“ONE DAY YOUR ARMS WILL BE STRONG ENOUGH TO HOLD ME”
In May 2017, Jelmer Siemons and Frank Nusteen of the Start2Move Training Center, as a delegate from the Netherlands, participated in Croatia in the EU-cofunded project “Brighter Side of Exercise” with the aim of Raising awareness of the importance of health-enhancing physical activities in the treatment of anorexia and its role in the process of reintegration into society.
A group of specialists from all over Europe with different disciplines gathered in beautiful sunny Zagreb, Croatia to bundle their knowledge and qualities into one major European plan of action. Croatia, the country where the independence war ended 23 years ago, and the country segregated from the Republic of Yugoslavia may be synonymous with the subject of these days Anorexia Nervosa; Have years of war with yourself and your environment characterized by deep dark valleys, where you eventually hope to say goodbye to your eating disorder and your obsessive thoughts in the hope that the sun will continue to shine for you.
KICK OFF DECEMBER 2016
During the kick-off in December, the question was launched whether it is justified to do sports activities with people suffering from anorexia and, if so, what activities. A person with anorexia wants to burn calories to lower body weight. You don’t want this as a therapist but sporting activities will restore calorie burn. In addition, the bone density and muscle mass of an anorexia suffering person are often greatly reduced, which means that you must be very careful about the impact of exercise on the body. Last but not least, the psychological aspect plays an important part. In fact, the most important part and have you been trained for that part as a trainer? After reading this, you may need to ask yourself if you want this as a personal trainer and you may not even be able to help as a trainer.
RECOGNIZE, RECOMMEND & HELP SILENTLY
Recognize, recommend & help silently are according to Dr. Med. Spec. Psychiatrist Hrvoje Handl three important rules during the first acquaintance with an (optional) anorexia patient. Recognize; Recognize the eating disorder. That girl or boy who cries with you because she/he wants to lose weight but what you think (know) she’s/he’s actually too thin. Recommend; Indicate that you may not be the one who can help her as a trainer. Advise her to seek help from a specialist. Help silently; Help in the background by listening to her/him, taking her/him seriously and not pushing too much in a wrong direction for her/he’s feelings.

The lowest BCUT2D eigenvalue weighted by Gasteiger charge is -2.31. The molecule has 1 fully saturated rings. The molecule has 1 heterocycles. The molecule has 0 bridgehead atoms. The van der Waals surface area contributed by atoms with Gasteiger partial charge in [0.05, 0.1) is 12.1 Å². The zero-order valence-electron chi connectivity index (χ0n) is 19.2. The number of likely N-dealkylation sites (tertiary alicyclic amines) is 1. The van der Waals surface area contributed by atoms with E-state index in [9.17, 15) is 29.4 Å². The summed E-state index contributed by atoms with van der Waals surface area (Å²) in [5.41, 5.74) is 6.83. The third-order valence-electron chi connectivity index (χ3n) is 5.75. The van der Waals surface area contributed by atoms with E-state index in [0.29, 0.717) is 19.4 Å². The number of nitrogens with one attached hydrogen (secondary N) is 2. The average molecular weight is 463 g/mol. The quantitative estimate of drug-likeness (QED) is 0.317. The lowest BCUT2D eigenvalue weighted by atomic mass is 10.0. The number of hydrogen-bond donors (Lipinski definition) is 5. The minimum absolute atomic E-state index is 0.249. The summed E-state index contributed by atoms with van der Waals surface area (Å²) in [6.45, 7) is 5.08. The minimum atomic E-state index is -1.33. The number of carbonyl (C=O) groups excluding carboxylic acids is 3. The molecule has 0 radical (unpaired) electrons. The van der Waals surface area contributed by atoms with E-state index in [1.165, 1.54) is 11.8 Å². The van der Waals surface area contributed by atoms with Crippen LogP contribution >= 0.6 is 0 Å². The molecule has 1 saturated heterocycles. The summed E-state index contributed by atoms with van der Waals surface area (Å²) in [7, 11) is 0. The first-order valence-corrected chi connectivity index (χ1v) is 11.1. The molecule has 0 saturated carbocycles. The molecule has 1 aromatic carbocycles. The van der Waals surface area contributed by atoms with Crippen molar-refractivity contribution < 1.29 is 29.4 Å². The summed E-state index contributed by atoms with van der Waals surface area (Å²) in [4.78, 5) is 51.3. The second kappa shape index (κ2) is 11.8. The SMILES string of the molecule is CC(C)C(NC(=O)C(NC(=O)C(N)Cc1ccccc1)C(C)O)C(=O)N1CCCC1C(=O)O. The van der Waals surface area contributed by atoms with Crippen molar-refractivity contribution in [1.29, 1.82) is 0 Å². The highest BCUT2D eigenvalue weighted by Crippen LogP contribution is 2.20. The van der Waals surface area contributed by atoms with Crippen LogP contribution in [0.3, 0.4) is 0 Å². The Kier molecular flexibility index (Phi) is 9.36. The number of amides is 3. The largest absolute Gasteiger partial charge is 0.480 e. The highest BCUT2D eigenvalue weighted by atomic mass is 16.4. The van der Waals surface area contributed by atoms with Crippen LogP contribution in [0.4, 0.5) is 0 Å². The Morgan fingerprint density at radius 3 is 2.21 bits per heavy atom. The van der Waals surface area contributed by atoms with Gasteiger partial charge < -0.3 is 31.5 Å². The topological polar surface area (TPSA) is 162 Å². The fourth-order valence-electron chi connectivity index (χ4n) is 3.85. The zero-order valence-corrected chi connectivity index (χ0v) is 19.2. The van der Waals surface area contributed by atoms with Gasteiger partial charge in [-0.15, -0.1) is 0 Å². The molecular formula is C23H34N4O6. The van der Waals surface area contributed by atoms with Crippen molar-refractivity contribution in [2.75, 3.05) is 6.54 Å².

Did you know that many people with an eating disorder often walk with a big smile on their face? However, they do not exercise for fun but pure because of the obsession to burn additional calories. The obsessive sports we call this. Every burned calorie is taken. Ask a person with anorexia to sit for 5 minutes. Soon he/she will have to rush to the toilet. Not to pee but to burn some calories again by walking back and forth.
During the health-enhancing physical activities of an anorexia patient, we use multiple training phases. From phase 1, the person has just been realised from the clinic and normal daily activities are experienced as a challenge, until the last stage in which a healthy BMI (weight in relation to height) has been achieved and the person is almost in fitness state as a beginner. The main question is what sports activities are appropriate per phase and how do you judge as a trainer that someone is ready for the next phase?
Some of these questions have already been completed in the last few days. In September 2017 we will continue this during a 5-day conference in Pula, Croatia where professionals, as well as experts-by-experience, come together to complete this important project which will ultimately lead to a clear plan on the importance of health-enhancing physical activities in the treatment of Anorexia and it’s role in the process of (re)-integration into society.
Frank Nusteen: Here is my opinion and what Start2Move can do in the Netherlands.
Like most (personal) trainers in the Netherlands, I am also trained to make people healthier and especially to reduce body fat percentage.
In the eating disorder anorexia, priority 1 is to gain in body weight and body fat percentage. Ask the average Dutchman or woman and he/she says you just have to eat more! Simple!
But what turns out it’s so much more difficult than it seems. Anorexia is an eating disorder that is 99% psychological in nature and so much more complex than I thought at first. As a personal trainer, I work with people who want to be more beautiful, want to look better. If you accompany an anorexia patient, you work with people who want to stay alive and there is so much left behind than just eating a little more. The BSOE project has opened my eyes to this disturbance even further and my interest has grown a lot.
We, as a training center Start2Move, train (personal) trainers to specialists in the field of training and nutrition. In the field of anorexia nervosa, there is a lot to learn for the average trainers, and I believe that we can play a big part in our education, especially because we are the largest training institute in fitness, sports and nutrition in the Netherlands.
There is still a lot to learn about this subject for the average trainer in the Netherlands, but Start2Move has now taken the first major step.